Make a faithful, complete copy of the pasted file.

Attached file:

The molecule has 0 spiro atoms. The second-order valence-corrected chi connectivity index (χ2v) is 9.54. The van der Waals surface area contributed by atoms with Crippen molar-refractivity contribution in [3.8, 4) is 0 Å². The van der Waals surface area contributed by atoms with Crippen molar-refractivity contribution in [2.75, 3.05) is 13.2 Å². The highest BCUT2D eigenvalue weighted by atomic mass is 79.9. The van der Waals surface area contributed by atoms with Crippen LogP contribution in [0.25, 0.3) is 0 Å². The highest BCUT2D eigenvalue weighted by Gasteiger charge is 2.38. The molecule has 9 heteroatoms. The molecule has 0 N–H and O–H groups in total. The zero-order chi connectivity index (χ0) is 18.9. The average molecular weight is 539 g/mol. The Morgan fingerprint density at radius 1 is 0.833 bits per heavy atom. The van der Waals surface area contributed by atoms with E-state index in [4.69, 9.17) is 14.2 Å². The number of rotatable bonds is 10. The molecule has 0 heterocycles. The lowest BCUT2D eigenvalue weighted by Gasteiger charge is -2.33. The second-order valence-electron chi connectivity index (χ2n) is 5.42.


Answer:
The molecule has 0 spiro atoms. The second-order valence-corrected chi connectivity index (χ2v) is 9.54. The van der Waals surface area contributed by atoms with Crippen molar-refractivity contribution in [3.8, 4) is 0 Å². The van der Waals surface area contributed by atoms with Crippen molar-refractivity contribution in [2.75, 3.05) is 13.2 Å². The highest BCUT2D eigenvalue weighted by atomic mass is 79.9. The van der Waals surface area contributed by atoms with Crippen LogP contribution in [0.25, 0.3) is 0 Å². The highest BCUT2D eigenvalue weighted by Gasteiger charge is 2.38. The molecule has 9 heteroatoms. The molecule has 0 N–H and O–H groups in total. The zero-order chi connectivity index (χ0) is 18.9. The average molecular weight is 539 g/mol. The Morgan fingerprint density at radius 1 is 0.833 bits per heavy atom. The van der Waals surface area contributed by atoms with E-state index in [4.69, 9.17) is 14.2 Å². The number of rotatable bonds is 10. The molecule has 0 heterocycles. The lowest BCUT2D eigenvalue weighted by Gasteiger charge is -2.33. The second-order valence-electron chi connectivity index (χ2n) is 5.42.